Hotels offer buffet breakfasts. Family homes should not have to (sorry not sorry, kids).

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Often, when my children wander blearily into the kitchen, I feel an aura of disappointment around them as they look at the breakfast offerings in the pantry.

The food is tasty enough and certainly nutritious, but it’s never gong to be in anyone’s Instagram feed. The aim of my game is to get everyone out of the house fed, reasonably tidy and with minimal shouting.

At our place, everyone is on a different schedule (someone has music at 7am, someone else has volleyball at 7.30am, someone else has a bus to catch at 7.43am) so simplicity and efficiency are key. So is preparation and a bit of flexibility. Out of milk? Have a look towards the back of the fridge and there will probably be some yoghurt you can dollop on that cereal.

Our morning routine just works, mainly because no-one has to think about it. The day is full of decisions, so minimising choice seems to maximise efficiency for both me and them.

We’re at home, not a hotel – we don’t have all the time (or money) in the world to enjoy one of my greatest joys in life: the hotel buffet breakfast. Which admittedly, I may have shared that joy with the kids a little too soon.

Hotel breakfast
The dream: Don't get too used to that hotel buffet breakfast, kids. Image: Getty.
Breakfast buffet
Reality: My everyday breakfast table. Nice, huh? Image: Supplied.

When I was a kid, my family did not stay in hotels when we travelled. Our driving holidays were broken up by overnight stays in motels, which we thoroughly enjoyed (at least the five of us kids did!).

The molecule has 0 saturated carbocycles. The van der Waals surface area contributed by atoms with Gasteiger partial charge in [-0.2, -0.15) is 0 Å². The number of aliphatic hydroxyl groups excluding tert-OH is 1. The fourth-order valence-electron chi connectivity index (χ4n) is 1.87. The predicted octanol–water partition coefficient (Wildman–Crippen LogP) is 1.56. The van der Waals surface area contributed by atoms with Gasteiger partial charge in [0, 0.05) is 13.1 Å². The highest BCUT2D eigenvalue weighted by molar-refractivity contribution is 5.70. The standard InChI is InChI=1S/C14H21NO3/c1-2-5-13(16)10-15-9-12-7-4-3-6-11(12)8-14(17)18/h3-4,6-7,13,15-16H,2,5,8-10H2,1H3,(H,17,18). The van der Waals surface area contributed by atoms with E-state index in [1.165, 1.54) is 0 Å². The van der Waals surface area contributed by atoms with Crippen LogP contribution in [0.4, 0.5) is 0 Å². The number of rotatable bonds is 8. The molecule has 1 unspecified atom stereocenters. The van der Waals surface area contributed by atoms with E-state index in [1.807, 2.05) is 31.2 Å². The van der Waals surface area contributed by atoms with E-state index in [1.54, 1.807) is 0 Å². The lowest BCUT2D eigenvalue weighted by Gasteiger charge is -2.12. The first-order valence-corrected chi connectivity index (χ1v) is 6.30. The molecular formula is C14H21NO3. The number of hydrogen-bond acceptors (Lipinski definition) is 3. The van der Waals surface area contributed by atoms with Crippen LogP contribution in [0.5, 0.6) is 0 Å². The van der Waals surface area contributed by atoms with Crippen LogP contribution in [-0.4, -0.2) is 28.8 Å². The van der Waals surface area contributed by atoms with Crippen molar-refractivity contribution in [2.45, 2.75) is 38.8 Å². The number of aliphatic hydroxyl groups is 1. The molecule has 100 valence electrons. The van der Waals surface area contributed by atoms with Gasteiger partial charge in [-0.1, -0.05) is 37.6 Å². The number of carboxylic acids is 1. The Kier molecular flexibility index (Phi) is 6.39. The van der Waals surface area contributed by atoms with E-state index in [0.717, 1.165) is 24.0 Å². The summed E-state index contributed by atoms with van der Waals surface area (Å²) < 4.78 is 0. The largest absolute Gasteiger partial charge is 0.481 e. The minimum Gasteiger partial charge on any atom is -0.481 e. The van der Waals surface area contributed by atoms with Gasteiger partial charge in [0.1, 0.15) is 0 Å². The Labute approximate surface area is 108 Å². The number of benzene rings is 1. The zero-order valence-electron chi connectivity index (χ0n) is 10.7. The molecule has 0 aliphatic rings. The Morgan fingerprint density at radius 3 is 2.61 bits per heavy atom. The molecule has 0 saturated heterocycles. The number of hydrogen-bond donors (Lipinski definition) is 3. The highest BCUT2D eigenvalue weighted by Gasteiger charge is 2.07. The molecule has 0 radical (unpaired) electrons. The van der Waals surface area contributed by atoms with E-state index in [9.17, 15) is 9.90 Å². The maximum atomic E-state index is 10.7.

For breakfast, there would be a teeny-tiny box of cereal, a little carton of long-life milk, a glass of juice (tasting suspiciously like fruit-cup cordial) covered with a paper lid, and a cold slice of white toast in a paper packet. It was very different to the way we ate at home - and it was always enough after a few days.

But my kids were exposed to hotels early. And even a two or three-star breakfast buffet is magnificent to four-year-old eyes and six-year-old taste buds accustomed to porridge, boiled eggs and grainy toast with a scraping of Vegemite.

They’d be astonished by the sight of tables laden with eggs poached, scrambled and boiled. There would be bacon, sausages, hash-browns, pancakes and croissants. You could choose between at least three kinds of bread and make your own toast in an amazing conveyer-belt style toaster. There was certainly cereal, but what self-respecting eight-year-old is going to go for the Bircher muesli when it’s flanked by a vat of chocolatey flakes?

For a strictly limited time only, kids. Image: GIPHY

The buffet Genie was out of the bottle. When we arrived home, our breakfast offerings definitely seemed sub-par. No cinnamon scrolls at our place.


There’s generally two not-too-sugary cereals in the pantry. There’s always fresh milk, eggs, fruit loaf and English muffins in the freezer.

There’s always fruit of some description and if the bananas are past their prime, my kids are well able to use the blender to make a smoothie. See, it's not so bad, right?


Going straight to the blender! Image: GIPHY.

As the conductor of the family orchestra (and the gatekeeper of the always packed family whiteboard of activities - see above), I’ve been eating the same weekday breakfast for years – but it’s tasty, satisfying and takes me three minutes to prepare: quick-cook porridge with a handful of blueberries.

It’s my way of fitting my own oxygen mask first. An energy boost, if you will. Having something that's easy to make and healthy to eat enables me to assist (and be civil) to others.

Because in the morning, I’m not just thinking about breakfast. I’m also throwing together school lunches and trying to find that pack of chicken pieces I know is in the freezer somewhere. So, to my mind, breakfast is the one meal that can exist without too much variety - or fuss.

The thing to do is to think of breakfast as not the most important meal of the day, but as the most practical. It has a job to do. And that job that can be done just as well with a simply boiled egg as one coddled with pancetta and micro-herbs.

A holiday buffet feast is lovely, but a calm kitchen and a satisfying but simple breakfast is something we can enjoy every day.

Tell us - what do you have for breakfast? Is it good to be boring and have the same thing every day?